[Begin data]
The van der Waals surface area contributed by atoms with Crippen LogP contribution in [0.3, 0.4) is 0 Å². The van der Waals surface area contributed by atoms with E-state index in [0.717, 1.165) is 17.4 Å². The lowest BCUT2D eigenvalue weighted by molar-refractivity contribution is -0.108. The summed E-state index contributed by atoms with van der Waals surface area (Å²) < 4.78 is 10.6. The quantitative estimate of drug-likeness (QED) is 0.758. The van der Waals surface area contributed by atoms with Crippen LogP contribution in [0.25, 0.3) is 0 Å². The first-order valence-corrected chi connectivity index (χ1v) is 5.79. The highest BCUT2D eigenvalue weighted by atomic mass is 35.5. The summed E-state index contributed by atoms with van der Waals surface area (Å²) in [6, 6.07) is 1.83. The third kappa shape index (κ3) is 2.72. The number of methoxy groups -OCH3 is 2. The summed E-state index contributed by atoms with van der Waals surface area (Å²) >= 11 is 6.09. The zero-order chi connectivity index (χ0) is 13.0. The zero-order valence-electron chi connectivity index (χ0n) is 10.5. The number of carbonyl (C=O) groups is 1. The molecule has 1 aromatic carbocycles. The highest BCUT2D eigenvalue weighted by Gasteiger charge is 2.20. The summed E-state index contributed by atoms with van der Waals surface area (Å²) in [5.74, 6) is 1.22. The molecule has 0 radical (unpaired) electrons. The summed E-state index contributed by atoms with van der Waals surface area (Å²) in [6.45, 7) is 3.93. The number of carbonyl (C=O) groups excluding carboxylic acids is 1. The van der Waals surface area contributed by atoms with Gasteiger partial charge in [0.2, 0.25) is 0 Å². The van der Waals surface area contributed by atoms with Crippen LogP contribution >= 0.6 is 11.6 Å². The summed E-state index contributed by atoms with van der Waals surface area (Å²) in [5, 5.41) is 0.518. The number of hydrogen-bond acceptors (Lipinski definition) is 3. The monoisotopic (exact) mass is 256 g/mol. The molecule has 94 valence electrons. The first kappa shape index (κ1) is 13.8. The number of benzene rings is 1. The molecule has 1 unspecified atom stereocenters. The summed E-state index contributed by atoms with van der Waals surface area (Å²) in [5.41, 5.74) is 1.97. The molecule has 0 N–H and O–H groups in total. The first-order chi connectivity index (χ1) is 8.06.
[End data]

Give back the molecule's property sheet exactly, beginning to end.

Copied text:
The van der Waals surface area contributed by atoms with Crippen LogP contribution in [0.3, 0.4) is 0 Å². The van der Waals surface area contributed by atoms with E-state index in [0.717, 1.165) is 17.4 Å². The lowest BCUT2D eigenvalue weighted by molar-refractivity contribution is -0.108. The summed E-state index contributed by atoms with van der Waals surface area (Å²) < 4.78 is 10.6. The quantitative estimate of drug-likeness (QED) is 0.758. The van der Waals surface area contributed by atoms with Crippen LogP contribution in [0.25, 0.3) is 0 Å². The first-order valence-corrected chi connectivity index (χ1v) is 5.79. The highest BCUT2D eigenvalue weighted by atomic mass is 35.5. The summed E-state index contributed by atoms with van der Waals surface area (Å²) in [6, 6.07) is 1.83. The third kappa shape index (κ3) is 2.72. The number of methoxy groups -OCH3 is 2. The summed E-state index contributed by atoms with van der Waals surface area (Å²) >= 11 is 6.09. The zero-order chi connectivity index (χ0) is 13.0. The zero-order valence-electron chi connectivity index (χ0n) is 10.5. The number of carbonyl (C=O) groups is 1. The molecule has 1 aromatic carbocycles. The highest BCUT2D eigenvalue weighted by Gasteiger charge is 2.20. The summed E-state index contributed by atoms with van der Waals surface area (Å²) in [5.74, 6) is 1.22. The molecule has 0 radical (unpaired) electrons. The summed E-state index contributed by atoms with van der Waals surface area (Å²) in [6.45, 7) is 3.93. The number of carbonyl (C=O) groups excluding carboxylic acids is 1. The van der Waals surface area contributed by atoms with Gasteiger partial charge in [0.2, 0.25) is 0 Å². The van der Waals surface area contributed by atoms with Crippen LogP contribution >= 0.6 is 11.6 Å². The summed E-state index contributed by atoms with van der Waals surface area (Å²) in [5, 5.41) is 0.518. The number of hydrogen-bond acceptors (Lipinski definition) is 3. The monoisotopic (exact) mass is 256 g/mol. The molecule has 94 valence electrons. The first kappa shape index (κ1) is 13.8. The number of benzene rings is 1. The molecule has 1 unspecified atom stereocenters. The summed E-state index contributed by atoms with van der Waals surface area (Å²) in [5.41, 5.74) is 1.97. The molecule has 0 N–H and O–H groups in total. The first-order chi connectivity index (χ1) is 8.06.